We woke up early to explore what we could of San Diego and we took the city by storm. We visited Coronado, Hotel del Coronado, Balboa Park, the Museum of Photographic Art, Cafe Coyote, Old Town, the Whaley House, and La Jolla. We saw sea lions, Belmont Park, Mission Beach, Sunset Cliffs, and *deep breath* went to In-N-Out Burger—all in a single day.
We took a combined 1,800 photographs that one day and flooded Instagram with multiple posts a day of the beauty of the West Coast.
Our trip was amazing—and we hadn't even gone to the conference yet.
Shantanu Narayen, CEO of Adobe, kicked off the conference with a keynote that rattled and inspired us for the entire week: through every session, on our walks home, on our rides on the hotel escalator at the end of each day. It made us ponder about how much creativity is within ourselves, and how much we want to share with others.
The world around us is changing faster and more intensely than ever before. I think we could easily dwell on what's wrong in the world around us and feel hopeless. Or, instead, we could choose power: the power of creativity and design to make this world a better place. The power to captivate us with breathtaking color and to immerse us in the beauty of art on display… to teach people young and old and to raise awareness and advocate for change... to connect to the human condition halfway around the world and to move us and change our prospective… and to bring surprise, joy, laughter, and make someone remember this exact moment. This work, and all the work you do, reflects the artistry, the craft, the fashion, of people who are never satisfied with the status quo.
We thought further about this as we sat in sessions featuring industry leaders talking about their own work, and how they believe they have impacted others with their thoughts, ideas, and passion projects. Ten thousand MAX attendees heard from designer Zac Posen, photographer Lynsey Addario, sculptor Janet Echelman, and writer/director Quentin Tarantino.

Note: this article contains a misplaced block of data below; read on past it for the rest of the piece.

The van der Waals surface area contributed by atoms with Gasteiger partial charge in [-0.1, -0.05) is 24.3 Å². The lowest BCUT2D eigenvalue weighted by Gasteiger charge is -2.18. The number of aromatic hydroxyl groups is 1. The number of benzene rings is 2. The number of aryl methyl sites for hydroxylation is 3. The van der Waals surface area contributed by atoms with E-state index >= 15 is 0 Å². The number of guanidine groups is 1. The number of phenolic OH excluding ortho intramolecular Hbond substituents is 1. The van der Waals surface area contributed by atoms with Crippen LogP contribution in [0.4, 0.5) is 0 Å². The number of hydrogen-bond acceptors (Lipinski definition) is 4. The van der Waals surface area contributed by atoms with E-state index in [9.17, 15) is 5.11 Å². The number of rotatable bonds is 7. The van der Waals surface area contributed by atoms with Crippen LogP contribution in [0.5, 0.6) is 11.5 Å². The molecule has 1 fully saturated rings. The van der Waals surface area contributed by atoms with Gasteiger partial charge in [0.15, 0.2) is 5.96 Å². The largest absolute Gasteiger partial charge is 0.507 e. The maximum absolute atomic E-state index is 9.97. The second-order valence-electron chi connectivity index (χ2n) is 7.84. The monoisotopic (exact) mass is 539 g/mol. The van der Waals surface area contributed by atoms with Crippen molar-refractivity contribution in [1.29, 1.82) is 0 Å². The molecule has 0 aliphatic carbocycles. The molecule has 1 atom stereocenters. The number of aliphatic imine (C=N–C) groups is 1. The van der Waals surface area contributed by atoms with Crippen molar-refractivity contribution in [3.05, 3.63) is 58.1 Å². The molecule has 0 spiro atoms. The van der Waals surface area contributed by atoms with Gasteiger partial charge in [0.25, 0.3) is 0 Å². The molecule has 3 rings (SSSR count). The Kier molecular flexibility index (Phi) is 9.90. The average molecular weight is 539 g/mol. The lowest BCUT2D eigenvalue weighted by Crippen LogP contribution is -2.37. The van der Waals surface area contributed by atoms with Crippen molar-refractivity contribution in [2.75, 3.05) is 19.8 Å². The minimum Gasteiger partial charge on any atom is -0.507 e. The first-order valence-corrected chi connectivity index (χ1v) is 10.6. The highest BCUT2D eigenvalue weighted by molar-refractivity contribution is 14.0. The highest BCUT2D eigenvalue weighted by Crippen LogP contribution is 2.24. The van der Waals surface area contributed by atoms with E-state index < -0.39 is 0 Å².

The first session we attended may have been our favorite.
“Cultivate the Creative Spark” featured Julieanne Kost and Chris Orwig, two photographers. Since Margaret and I are also photographers, this could be why we felt so connected to the two of them as they were speaking about how they keep their creativity at a steady level, and not ever something that feels forced.
Their session was balanced around the word ikigai, a Japanese concept for the reason to wake up in the morning.
The speakers invited us to write a personal mission statement that incorporates your ikigai, is something you live out daily, that you can keep to as you work creatively throughout your life. They pointed out that a photographer’s passion projects will be most successful when they are woven into what we do daily.
Being inspired by creative geniuses during our week in San Diego is still driving us, now that we are back at Loyola. The experience has led us both to reflect on our own work inside and outside of the classroom.
We are thrilled to be able to share more of what we learned as well as images from our time in San Diego with the Loyola community.
Photographs and story by senior communication students Julia D’Agostino and Margaret Wroblewski.